Thursday, December 24, 2009

Coldest major cities?

A biking book I was reading claimed Minneapolis (meaning St Paul) was the coldest major city on earth. That might be true of the US if you exclude cities with metro areas under 1 million ...

... The coldest major city in the USA is Minneapolis, which has an annual average temperature of 45.2 F. However, several other smaller cities are much colder, including Fairbanks, Alaska (26.7 F), Anchorage (36.2 F), International Falls, Minn. (37.4 F), Duluth, Minn., (39.1 F), and Caribou, Maine (39.2 F)...
There's no way it's true of the world however. Edmonton is insanely colder, and their metro population is now over 1 million very tough people. Montreal is slightly warmer than us -- though the weather there is far more miserable (gloomy, slushy, thaw, freeze - yech). Winnipeg is colder than Minneapolis, but it doesn't make the 1 million cut (they claim to the coldest western hemisphere city over 600,000 people).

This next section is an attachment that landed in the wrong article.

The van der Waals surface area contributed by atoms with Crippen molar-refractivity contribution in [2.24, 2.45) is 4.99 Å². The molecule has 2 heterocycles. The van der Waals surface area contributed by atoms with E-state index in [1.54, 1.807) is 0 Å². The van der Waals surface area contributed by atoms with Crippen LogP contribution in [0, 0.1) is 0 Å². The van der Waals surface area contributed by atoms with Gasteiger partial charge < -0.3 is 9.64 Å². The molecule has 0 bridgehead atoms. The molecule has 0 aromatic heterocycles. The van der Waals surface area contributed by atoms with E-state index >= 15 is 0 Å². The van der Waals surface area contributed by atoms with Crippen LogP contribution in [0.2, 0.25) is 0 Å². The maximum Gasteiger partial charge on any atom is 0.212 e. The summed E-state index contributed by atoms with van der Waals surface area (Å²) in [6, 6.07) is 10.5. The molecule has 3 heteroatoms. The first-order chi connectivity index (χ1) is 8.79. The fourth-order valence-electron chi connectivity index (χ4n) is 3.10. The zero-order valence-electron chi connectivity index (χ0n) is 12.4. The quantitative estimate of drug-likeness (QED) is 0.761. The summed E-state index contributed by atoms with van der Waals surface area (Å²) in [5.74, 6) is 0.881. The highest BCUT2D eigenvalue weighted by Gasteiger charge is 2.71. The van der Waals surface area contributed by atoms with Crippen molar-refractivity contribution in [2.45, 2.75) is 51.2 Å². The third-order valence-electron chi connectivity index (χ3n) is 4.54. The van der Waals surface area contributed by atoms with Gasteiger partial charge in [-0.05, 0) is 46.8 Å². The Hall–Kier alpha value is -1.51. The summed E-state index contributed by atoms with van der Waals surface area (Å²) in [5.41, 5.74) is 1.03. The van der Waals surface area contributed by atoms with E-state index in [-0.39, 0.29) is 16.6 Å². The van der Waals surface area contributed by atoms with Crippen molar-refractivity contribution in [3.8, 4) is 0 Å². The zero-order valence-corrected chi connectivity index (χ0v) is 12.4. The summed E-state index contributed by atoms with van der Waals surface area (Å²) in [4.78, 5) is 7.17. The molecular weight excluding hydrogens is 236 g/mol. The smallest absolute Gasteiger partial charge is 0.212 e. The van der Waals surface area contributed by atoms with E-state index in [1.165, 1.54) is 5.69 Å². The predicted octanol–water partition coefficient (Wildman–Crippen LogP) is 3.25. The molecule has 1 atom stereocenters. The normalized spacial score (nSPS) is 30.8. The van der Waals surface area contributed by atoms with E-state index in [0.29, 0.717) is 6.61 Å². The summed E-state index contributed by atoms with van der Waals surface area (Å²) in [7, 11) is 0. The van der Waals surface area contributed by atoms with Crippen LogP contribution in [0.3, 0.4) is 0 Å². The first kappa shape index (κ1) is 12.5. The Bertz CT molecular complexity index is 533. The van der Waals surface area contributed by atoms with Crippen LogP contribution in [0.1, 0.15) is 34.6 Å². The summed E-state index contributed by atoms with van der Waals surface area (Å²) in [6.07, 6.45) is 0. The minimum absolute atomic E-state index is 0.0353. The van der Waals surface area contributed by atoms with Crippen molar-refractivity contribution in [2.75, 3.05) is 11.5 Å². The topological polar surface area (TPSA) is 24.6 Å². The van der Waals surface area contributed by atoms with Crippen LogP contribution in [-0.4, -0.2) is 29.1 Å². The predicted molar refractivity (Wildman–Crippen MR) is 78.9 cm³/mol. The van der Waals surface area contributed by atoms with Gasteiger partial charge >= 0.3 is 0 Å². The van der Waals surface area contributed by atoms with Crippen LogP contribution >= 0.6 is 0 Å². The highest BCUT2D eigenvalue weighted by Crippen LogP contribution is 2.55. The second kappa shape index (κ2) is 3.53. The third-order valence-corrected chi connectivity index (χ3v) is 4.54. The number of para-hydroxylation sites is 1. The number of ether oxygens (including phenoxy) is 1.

Google has only one list and it omits Edmonton (but includes Minneapolis) ...
harbin: -13 C/ 8 F (the 10th largest city in China with 9.8 million residents)
qiqihar: -13 C/9 F
urumqi: -8 C/18 F
changchun: -10 C/14 F
minneapolis: -6 C/22 F
montreal: -6 C/22 F
moscow: -6 C/22 F
shenyang: -6 C/22 F
So even on this list, we tie for 5th place with 3 others -- and this informal list omits Edmonton. I suspect if we use St Paul's post global warming temperatures (1990 on) we might fall out of the top 10.

We're definitely not the coldest "major" city on earth -- though we might make the top 3 of coldest wealthy city.

Incidentally, Harbin once had a Jewish population of 20,000 - in the 1920s.

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